Clinical Trials 101
Remember this: Every single thing that is known about effective treatment for breast cancer (or any other cancer) is because of clinical trials. This also means that we all should be forever grateful to the women who participated in trials through the years. To me, this also means that, when it is appropriate, we should consider enrolling in trials ourselves.
People sometimes think that clinical trials are reserved for otherwise hopeless situations. In fact, although surely some trials are designed to test new drugs in the care of advanced disease, many other trials look at some aspect of drugs or care in early stage cancers. For example, I participated in 1993 in a trial that examined timing of radiation and adjuvant chemotherapy. Specifically, I was in the arm of the trial where the first cycle of chemo was given, then, on day 14, six weeks of radiation commenced. During and concurrent to the radiation, chemotherapy continued on the usual schedule. Interestingly enough, I have never learned the outcome of this trials (and that is a whole other topic: should participants be later advised of the results? I think "yes"), but this schedule clearly is not the standard of care, so I am guessing it did not turn out to improve survival and surely was at the cost of greater side effects.
Every week, I am in a number of discussions with women who are considering enrolling in a trial. The range is huge: a trial involving monthly injections to shut down ovaries so a young woman can be given an AI instead of tamoxifen, a trial to test a new drug rather than use a standard chemotherapy for someone with newly diagnosed metastatic disease, etc. Important to know: cancer clinical trials do not have a placebo arm, so a participant never gets "nothing." The question is always whether New Medication X will turn out to be better than Known Medication Y.
This is a good summary from CureToday about clinical trials. Here is the beginning and then a link:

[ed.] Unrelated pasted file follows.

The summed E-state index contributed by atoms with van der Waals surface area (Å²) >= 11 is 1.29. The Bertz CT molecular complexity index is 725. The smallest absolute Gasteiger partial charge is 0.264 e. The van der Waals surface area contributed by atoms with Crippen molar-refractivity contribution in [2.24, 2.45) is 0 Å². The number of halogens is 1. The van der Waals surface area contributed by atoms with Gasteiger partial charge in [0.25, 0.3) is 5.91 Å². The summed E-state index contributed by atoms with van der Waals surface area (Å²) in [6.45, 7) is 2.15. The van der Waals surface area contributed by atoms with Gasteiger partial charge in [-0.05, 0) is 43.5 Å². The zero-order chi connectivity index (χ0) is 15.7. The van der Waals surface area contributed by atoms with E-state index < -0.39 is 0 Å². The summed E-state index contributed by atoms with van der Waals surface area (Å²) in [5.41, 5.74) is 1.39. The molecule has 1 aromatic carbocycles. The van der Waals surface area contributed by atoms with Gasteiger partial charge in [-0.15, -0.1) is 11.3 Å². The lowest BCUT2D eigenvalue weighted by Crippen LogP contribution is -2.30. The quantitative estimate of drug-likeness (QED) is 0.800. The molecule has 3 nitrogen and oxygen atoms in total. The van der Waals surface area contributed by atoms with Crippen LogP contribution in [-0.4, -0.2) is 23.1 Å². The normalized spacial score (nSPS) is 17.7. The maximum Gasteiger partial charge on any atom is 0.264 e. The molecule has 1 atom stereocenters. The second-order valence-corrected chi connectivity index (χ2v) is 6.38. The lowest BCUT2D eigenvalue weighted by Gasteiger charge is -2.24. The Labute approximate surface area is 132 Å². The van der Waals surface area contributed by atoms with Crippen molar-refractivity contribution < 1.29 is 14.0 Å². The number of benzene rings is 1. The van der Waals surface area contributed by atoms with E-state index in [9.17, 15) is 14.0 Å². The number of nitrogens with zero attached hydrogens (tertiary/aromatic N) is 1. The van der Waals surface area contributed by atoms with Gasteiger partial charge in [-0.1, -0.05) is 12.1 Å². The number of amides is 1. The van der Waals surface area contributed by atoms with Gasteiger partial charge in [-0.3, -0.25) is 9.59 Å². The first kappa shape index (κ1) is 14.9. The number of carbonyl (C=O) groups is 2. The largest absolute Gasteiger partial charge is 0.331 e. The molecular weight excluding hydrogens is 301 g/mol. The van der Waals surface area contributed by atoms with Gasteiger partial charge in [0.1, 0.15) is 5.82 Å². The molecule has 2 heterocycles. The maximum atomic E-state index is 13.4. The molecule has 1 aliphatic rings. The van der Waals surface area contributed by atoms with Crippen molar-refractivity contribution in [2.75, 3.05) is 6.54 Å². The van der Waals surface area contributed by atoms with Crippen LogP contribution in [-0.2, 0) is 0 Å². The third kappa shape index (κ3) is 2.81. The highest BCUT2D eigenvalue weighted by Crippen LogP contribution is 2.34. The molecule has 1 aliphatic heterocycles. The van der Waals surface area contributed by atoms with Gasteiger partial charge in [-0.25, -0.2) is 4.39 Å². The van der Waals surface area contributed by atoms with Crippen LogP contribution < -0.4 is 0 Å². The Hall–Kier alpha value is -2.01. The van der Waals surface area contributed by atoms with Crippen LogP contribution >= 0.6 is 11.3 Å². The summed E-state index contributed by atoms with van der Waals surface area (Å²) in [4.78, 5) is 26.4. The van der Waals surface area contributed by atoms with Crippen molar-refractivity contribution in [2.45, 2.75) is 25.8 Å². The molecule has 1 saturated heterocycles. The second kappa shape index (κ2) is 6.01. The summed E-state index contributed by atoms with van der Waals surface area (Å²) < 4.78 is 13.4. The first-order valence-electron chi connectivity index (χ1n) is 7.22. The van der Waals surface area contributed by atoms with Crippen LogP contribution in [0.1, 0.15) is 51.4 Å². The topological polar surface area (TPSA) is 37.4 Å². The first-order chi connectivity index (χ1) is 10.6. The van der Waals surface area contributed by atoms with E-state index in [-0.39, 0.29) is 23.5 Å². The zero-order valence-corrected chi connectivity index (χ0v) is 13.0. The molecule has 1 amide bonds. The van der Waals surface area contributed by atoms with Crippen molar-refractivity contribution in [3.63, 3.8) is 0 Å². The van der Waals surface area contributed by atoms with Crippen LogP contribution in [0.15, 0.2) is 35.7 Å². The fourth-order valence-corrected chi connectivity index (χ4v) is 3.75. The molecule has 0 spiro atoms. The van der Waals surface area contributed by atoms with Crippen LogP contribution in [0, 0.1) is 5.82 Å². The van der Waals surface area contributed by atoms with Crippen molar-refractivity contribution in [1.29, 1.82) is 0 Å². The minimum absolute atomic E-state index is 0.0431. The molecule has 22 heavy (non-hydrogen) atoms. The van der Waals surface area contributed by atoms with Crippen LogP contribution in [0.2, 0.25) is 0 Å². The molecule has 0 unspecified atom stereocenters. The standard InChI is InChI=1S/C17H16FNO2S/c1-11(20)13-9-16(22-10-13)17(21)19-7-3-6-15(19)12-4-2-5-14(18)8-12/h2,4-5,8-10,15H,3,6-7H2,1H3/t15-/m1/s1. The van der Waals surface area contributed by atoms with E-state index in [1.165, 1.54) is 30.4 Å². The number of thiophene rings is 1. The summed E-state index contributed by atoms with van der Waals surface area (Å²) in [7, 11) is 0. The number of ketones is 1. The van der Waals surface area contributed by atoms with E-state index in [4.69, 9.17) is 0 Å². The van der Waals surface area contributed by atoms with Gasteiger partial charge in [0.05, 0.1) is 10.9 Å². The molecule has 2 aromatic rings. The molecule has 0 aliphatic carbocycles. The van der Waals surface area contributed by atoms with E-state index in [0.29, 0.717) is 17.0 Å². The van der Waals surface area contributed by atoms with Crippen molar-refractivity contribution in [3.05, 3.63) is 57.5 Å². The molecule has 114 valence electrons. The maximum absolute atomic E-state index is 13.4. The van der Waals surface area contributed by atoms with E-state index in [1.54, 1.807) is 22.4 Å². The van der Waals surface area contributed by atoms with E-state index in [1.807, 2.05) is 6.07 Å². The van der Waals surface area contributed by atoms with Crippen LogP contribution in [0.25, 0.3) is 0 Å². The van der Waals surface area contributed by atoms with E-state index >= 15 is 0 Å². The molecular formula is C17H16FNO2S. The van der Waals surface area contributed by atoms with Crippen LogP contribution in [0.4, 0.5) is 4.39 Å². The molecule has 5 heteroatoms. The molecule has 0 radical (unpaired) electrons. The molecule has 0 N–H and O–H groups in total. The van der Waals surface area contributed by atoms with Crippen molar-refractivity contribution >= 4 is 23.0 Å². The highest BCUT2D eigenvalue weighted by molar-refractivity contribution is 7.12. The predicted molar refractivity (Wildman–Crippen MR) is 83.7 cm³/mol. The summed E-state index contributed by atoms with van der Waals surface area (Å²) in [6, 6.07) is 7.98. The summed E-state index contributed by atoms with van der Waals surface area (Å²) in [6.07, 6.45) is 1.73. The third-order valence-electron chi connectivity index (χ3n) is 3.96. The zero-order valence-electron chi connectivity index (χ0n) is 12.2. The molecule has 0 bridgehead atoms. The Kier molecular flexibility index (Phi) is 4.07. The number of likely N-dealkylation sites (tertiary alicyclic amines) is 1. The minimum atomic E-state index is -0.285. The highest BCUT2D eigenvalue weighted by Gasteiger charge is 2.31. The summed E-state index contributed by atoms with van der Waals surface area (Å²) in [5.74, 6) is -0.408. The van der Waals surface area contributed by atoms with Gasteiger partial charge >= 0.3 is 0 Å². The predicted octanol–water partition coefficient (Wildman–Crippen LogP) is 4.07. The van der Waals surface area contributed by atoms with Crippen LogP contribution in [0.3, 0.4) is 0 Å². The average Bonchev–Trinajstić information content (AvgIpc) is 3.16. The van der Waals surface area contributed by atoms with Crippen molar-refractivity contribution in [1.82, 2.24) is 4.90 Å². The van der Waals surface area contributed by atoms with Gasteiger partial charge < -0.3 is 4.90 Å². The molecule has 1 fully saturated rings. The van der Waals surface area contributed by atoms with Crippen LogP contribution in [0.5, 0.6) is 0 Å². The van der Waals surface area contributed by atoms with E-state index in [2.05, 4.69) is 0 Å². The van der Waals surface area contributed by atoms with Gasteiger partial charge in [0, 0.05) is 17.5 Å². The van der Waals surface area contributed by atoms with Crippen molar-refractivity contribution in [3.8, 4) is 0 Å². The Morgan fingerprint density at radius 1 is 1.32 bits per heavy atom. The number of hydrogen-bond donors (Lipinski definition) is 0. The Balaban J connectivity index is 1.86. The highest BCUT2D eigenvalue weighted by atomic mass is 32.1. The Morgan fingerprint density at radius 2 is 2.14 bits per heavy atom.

Before Treatment: Understanding Clinical Trials
What you need to know to decide if a clinical trial is right for you
Clinical trials provide data that may prove a new, experimental treatment is better than the standard therapy. They offer a source of hope if you have few options or if you're seeking treatments with the potential to be more beneficial than the standard treatment, one with fewer toxicities or one that is more convenient, such as oral medication or shorter treatment times. You may also be motivated to join a clinical trial to further cancer research and help future cancer patients.
Although an increasing number of investigational cancer drugs are being approved by the Food and Drug Administration each year, the process of drug testing and approval is still lengthy and complex. Most clinical research of a new drug progresses in an orderly series of steps, called phases.
Phase I trials enroll a small number of patients and evaluate how a new treatment should be given (for example, if a new drug is best taken orally or injected into the bloodstream or muscle), how often it should be administered, and the most effective dose with the fewest and least severe side effects. Most patients who enter phase I trials have limited therapeutic options or do not improve with standard therapies. The primary goals of phase I trials are studying side effects and establishing a safe dosage.
Phase II trials continue to test the safety of a treatment, and also begin to evaluate how well it works. These trials are usually limited to a specific cancer that showed benefit with the treatment in earlier trials.
Phase III studies either test an experimental drug, combination of drugs, regimen of radiation therapy, or surgical procedure in comparison with the current standard. Enrollment is often in the thousands across multiple locations, and the treatment is more likely to be effective. Typically, a participant is randomly assigned to the standard treatment or the new treatment (called randomization). Those patients who are not randomized to the experimental treatment will receive the best standard treatment available.
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